My thoughts are that if my name appears on the paper, then I am responsible for its content.  Many scientists, including me, collaborate with other people, some of whom may be virtual strangers (I've never personally met some co-authors).  When you don't have first-hand knowledge of someone, you then must be a bit more cautious in signing off on a manuscript.  If you were one of the project leaders and/or senior scientist in the group, then you likely will share responsibility with the lead author for the integrity of the paper.  Most journals agree with this thinking, although some distinguish between co-authors who are responsible for the entire paper and those who've made a more limited contribution.  In any case, anyone who is not willing to accept responsibility should not be an author.

Consequently, I carefully assess any drafts sent to me and question any shaky aspects. You would think that lead authors would welcome the help, and many do.  Some, however, do not like co-authors to make substantial (or sometimes even modest) revisions.  I'm talking about the common situation in which the lead author writes an initial draft of the entire paper and then sends it out to co-authors for their comments.

Where I've run into difficulty in the past is if there is a disagreement over interpretation of the data, although occasionally it's been due to a difference in "writing style".  A co-author may be a bit too exuberant or expansive in interpretation, and I think we need to be more cautious, due to limitations in the data.  It's a fine line, especially when trying for a more prestigious journal that is interested in more sensational.......I mean exciting, results.  Colleagues who are more cautious like me also say that they have similar difficulties with some co-authors.

There are also those situations in which the lead author is not a very good writer or perhaps has not put sufficient effort into the writing.  The worst-case scenario is when the lead author has done an abysmal job writing the first draft and/or has misinterpreted the data.  Worse, they think the paper is fine as is and want to submit it immediately (they just need your stamp of approval to proceed).  I've found myself in such a situation, and I can say it is not fun.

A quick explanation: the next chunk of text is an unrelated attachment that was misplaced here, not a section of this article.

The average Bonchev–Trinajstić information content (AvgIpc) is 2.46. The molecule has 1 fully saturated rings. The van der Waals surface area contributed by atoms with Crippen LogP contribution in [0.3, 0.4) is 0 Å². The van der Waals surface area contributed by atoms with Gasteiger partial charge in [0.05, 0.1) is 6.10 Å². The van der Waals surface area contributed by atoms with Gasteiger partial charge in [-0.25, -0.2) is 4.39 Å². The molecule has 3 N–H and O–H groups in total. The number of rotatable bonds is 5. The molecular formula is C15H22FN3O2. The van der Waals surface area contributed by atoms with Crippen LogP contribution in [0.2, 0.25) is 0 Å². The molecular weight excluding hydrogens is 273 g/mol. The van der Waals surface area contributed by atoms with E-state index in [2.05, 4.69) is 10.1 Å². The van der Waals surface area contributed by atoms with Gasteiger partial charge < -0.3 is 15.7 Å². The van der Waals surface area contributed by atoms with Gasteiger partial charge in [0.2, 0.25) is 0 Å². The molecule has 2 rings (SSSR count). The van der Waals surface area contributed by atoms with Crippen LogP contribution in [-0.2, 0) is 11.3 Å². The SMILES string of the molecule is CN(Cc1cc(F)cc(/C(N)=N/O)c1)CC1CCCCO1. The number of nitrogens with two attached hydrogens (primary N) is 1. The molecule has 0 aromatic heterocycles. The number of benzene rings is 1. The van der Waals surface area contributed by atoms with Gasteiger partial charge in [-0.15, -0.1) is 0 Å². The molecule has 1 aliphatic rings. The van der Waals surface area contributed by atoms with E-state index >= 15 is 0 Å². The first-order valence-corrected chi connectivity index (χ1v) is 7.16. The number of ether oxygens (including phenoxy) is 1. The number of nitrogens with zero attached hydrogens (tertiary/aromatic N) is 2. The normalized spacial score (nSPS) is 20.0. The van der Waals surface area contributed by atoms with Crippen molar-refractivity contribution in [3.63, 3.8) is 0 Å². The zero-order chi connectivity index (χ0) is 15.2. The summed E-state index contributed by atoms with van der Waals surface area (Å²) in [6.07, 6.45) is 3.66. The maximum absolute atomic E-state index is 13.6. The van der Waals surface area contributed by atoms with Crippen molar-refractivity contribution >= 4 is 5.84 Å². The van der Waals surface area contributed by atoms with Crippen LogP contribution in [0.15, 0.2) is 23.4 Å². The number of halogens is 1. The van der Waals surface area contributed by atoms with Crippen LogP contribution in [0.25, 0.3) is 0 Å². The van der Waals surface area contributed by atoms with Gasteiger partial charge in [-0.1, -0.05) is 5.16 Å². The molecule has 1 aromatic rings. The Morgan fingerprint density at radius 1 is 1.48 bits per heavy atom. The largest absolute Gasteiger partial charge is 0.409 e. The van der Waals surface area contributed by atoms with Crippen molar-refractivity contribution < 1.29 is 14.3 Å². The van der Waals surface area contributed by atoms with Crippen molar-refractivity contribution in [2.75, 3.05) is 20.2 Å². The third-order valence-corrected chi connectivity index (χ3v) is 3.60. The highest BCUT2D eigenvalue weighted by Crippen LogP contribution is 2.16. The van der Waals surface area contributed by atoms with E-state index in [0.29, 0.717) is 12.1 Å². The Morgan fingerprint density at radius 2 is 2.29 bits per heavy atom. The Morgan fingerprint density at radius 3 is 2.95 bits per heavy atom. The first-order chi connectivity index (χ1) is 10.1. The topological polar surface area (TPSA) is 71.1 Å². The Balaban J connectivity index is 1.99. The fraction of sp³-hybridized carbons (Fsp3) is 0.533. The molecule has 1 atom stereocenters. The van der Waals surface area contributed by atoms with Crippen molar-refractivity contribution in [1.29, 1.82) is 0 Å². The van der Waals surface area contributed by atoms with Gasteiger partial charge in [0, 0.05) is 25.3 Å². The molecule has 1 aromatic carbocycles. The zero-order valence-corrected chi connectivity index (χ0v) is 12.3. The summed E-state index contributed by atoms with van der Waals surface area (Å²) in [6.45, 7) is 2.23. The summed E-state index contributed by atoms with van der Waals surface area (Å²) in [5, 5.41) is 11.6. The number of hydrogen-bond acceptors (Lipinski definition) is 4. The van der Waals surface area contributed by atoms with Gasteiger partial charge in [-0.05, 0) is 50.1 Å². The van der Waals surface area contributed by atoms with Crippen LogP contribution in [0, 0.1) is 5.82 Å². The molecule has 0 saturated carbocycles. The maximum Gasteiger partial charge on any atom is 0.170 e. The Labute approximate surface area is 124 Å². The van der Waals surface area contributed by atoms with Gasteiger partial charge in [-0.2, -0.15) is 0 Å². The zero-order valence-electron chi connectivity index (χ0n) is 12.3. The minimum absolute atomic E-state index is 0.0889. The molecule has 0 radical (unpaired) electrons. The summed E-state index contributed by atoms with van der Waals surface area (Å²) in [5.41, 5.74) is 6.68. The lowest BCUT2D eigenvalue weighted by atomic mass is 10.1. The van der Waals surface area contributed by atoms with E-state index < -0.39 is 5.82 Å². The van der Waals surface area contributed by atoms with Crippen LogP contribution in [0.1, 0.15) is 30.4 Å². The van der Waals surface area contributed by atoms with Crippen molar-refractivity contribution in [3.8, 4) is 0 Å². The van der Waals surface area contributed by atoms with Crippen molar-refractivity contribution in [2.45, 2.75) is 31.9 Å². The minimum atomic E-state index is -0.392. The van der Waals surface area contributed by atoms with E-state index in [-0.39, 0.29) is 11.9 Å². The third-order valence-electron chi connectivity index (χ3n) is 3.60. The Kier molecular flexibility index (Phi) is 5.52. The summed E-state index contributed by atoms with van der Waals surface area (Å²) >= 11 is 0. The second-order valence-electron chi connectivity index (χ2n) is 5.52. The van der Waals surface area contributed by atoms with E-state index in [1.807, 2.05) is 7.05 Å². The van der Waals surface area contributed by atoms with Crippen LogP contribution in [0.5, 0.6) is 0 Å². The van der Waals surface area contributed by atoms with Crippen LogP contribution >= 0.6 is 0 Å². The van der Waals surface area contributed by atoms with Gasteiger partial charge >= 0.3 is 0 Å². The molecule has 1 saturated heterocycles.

Do you:

1.  Return the paper immediately with the brief (written) message that they need to rewrite it?
2.  Have a talk with them and explain your concerns in detail?
3.  Revise it yourself and hope they are willing to compromise?
4.  Hope one of the other co-authors will do either #1, 2, or 3?
5.  Let them submit it and hope the journal reviewers/editors point out the flaws?  

There is no really painless way to handle this.  However, as I suggest above, if your name is on the paper, you have the responsibility to ensure the information is accurate and unbiased and that the writing is reasonably good...before it's submitted.  My choices have always been #2 or #3, depending on the circumstances.

As lead author, I take most of the responsibility for writing the first draft and revisions, but am grateful for any input from co-authors.  Most of my co-authors have been willing and responsive, although few have invested the kind of writing effort that I typically provide as co-author.  Exceptions are when co-authors are assigned specific sections to write, for example, in a synthesis paper.  I've had mostly good experiences with such situations, but know others who've had difficulties getting co-authors to pull their weight.  You are then faced with the choice of writing those sections yourself and whether to drop someone from the author list.